The Fishbowl game is an effective way to activate attention—to prime our natural listening and observing skills so that a more substantive conversation can take place.
To practice active listening and engage in meaningful conversations
- Before the meeting, think of a topic that could be served by a group discussion and write down questions associated with it.
- Find a room with a good amount of open space and clear out anything other than chairs.
- Create a handout (see 'Attachments')
- Arrange the chairs in two concentric circles in the room, (see 'Attachments'). The inner circle seats the players engaged in conversation; the outer circle seats the players acting as observers.
- Introduce the game and assign “observer” or “player” status to each person. Give everyone a pen and a handout (but mention that the handout is used only in the observer role). Ask the participants to sit in the circle relative to their assigned role.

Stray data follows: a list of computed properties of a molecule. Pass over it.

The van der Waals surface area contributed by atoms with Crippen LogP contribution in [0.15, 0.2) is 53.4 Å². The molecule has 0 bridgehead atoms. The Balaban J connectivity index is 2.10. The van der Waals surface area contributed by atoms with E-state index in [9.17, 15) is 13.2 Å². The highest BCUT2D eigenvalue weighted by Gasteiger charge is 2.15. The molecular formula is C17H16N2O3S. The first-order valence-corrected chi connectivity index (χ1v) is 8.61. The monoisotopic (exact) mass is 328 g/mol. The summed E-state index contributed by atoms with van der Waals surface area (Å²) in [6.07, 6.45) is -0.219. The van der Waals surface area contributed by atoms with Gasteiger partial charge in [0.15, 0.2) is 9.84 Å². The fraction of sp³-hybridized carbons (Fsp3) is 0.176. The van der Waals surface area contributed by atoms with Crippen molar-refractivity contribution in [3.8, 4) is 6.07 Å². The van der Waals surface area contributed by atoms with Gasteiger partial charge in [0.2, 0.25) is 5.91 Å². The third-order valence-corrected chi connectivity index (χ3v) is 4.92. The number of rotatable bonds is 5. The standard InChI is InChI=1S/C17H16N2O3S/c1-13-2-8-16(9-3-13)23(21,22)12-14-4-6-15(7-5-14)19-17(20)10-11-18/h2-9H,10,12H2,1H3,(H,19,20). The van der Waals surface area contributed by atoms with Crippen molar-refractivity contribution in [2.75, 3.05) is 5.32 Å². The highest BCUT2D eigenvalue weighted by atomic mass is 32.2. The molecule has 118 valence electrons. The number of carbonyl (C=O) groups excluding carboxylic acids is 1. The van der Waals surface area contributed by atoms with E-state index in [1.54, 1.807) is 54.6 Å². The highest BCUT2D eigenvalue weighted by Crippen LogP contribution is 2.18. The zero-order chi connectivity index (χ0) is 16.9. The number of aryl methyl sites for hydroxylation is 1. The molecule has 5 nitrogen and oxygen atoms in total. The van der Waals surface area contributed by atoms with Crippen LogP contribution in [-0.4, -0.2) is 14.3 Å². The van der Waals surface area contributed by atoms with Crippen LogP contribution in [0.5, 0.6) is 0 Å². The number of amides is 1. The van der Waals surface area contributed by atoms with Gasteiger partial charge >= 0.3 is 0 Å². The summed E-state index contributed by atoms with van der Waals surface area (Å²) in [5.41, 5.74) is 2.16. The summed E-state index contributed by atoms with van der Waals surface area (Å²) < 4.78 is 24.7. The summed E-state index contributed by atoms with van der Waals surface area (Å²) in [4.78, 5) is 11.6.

- Announce the topic of the game and ask the players to take 15 minutes to have a discussion around it. Use the questions you generated before the meeting to start the conversation and keep it moving. Make sure the players know that their responsibility is simply to converse in the circle. Make sure the observers know that their role is to pay close attention and to write on the handouts all discussion points and evidence that come out of the conversation.
- When 15 minutes are up, ask the group to switch seats and switch roles. Then start another 15-minute discussion on the same topic or a different one.
- After both conversations have completed, ask for volunteers to share the information they gathered and ask them to describe their experiences on the inner versus outer circle.
Note: Talk to the group about their experience of being silent and paying attention. What was difficult about it? What was easy? How did it affect their perception of the topic and the other players? Use the Fishbowl exercise as a segue to a heightened give-and-take between stakeholders.
The Fishbowl game is based on ideas from the Facilitator’s Guide to Participatory Decision-Making, by Sam Kaner et al.